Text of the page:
Technical debt is a great opportunity for architects to benefit their organization, and here's why: it's something that is already costing your organization in terms of resources and credibility.  You can probably count the defects in the package, the tech support calls raised, the number of open customer issues that  are due to technical debt. You can put a very clear value on it, which makes it a great candidate for reducing cost.  It isn't free, but it is often quite worthwhile.

How do you do it? It's pretty simple -- pick a mess and clean it up.  I don't just mean pick the stuff up off the floor either, like your teen would clean their room.  At the very least, polish it like a fourth year recruit at West Point.  At best, remodel, and I mean completely remodel or rebuild -- like Grahame Grieve did for HL7 Version 3 creating FHIR.  The corollary to "if it ain't broke don't fix it" should be "if it keeps breaking, stop fixing it and replace it."  When car repairs exceed the cost of payments, it makes sense to get a new car (unless you are talking about something like a 69 Pontiac LeMans*).

It's painstaking work.  Usually messes like this accrue because code becomes fragile, knowledge gets lost, nobody knows quite how that works (or doesn't).  And yet there is still some underlying value to the code because it does something important and cannot be otherwise expunged, so some extra effort is needed.  It's like the antique in the attic that just needs the right refinishing to become an awesome heirloom.  This is frustrating work, often risky, and sometimes it's downright boring  and tedious (ever read through nearly a thousand different logging messages).  On the other hand, the value of the work can be made very clear and well defined.

The biggest challenge you will run into in trying to take on work like this are people who are concerned about the risks you are taking on. The biggest tool you have to combat risk is knowledge, and sometimes that means making the time to obtain more. The most fragile software components are usually the ones where the least is known about them. Go learn it. In the end, you'll be glad you did, even though getting it finished wasn't the most glorious thing you've ever done.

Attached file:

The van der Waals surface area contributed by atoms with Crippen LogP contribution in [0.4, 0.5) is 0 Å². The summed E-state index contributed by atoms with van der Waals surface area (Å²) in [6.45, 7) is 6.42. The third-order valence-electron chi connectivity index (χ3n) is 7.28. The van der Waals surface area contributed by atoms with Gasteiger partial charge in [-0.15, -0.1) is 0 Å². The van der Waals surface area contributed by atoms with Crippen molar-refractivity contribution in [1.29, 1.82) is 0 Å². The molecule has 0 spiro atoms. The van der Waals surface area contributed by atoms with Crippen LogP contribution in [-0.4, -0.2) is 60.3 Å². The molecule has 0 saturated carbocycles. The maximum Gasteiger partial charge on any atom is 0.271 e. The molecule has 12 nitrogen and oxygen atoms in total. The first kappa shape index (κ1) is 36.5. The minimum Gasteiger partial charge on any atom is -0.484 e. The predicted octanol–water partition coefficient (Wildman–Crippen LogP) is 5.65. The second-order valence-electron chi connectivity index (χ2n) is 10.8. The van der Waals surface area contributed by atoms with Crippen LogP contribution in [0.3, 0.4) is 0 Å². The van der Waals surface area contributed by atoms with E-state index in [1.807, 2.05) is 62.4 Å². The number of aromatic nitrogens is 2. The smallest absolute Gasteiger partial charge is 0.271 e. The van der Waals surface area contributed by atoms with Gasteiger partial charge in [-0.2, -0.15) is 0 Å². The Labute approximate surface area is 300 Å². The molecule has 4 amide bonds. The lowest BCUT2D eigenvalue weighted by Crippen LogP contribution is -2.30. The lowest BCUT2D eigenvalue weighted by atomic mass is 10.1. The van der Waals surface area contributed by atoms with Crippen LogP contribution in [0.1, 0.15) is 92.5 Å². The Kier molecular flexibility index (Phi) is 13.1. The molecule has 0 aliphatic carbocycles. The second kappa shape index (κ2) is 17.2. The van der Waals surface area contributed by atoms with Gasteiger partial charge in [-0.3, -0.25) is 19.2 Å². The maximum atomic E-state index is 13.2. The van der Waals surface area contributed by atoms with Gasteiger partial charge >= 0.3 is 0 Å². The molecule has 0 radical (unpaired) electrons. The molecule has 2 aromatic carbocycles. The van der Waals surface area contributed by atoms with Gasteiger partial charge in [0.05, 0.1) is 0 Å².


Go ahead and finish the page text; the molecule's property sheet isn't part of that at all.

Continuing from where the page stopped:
-- Keith

P.S. As a teen, I spent the better part of a winter replacing an engine in a 69 Pontiac. It was cold, it was hard, it sucked.  It was my ride to school, and I learned a ton.  It looked something like the picture below, but was black.






Tuesday, November 14, 2017

HL7 FHIR Proficiency Exam

Take the HL7 FHIR Proficiency Exam and get acknowledged by HL7 to be:


Prove your proficiency with the HL7 STU3 FHIR Specification.  Become identified as an individual with FHIR proficiency.  Employers, vendors and providers, help HL7 to influence the quality of the FHIR workforce.

Note: This is Proficiency exam rather than  a professional implementation credential.  HL7 is in the planning stages of a full professional certification

Competencies Tested

It's about breadth rather than depth:

  • FHIR fundamentals
  • Resource Concepts                                                        
  • Exchange Mechanisms (includes RESTful API)     
  • Conformance and Implementation Guidance     
  • Terminology
  • Representing healthcare concepts using FHIR resources
  • Safety and Security
  • The FHIR Maintenance Process
  • FHIR licensing and IP      

Do you want to be part of the pilot?

The test is currently being piloted, and is currently available for a limited time to a limited number of individuals.  Space is very limited, so get it fast.

  • Help HL7 improve the test
  • Be one of the first to be certified
Registration and logistics

Pilot Test: What to Expect

  • Online   at test centers, or remote.
  • Closed book
  • 2 hours to complete 50 questions
  • Multiple choice, multi-select, and true/false.
  • No penalty for guessing.
  • Passing score (for the pilot) 70%
  • Cost $20 for members, $40 for non-members (for the pilot only).

How to prepare

Obtain HL7 FHIR Proficiency Study Package

Study FHIR STU3!

This test was made possible by:
Grahame Grieve
Brett Marquard
Brian Postlethwaite
Bryn Rhodes
David Hay
Ewout Kramer
Eric Haas
Virginia Lorenzi
James Agnew
Josh Mandel
Lloyd McKenzie
Rob Hausam
Simone Heckmann
Viet Nguyen
Mel Grieve


Monday, November 13, 2017

On evaluating abilities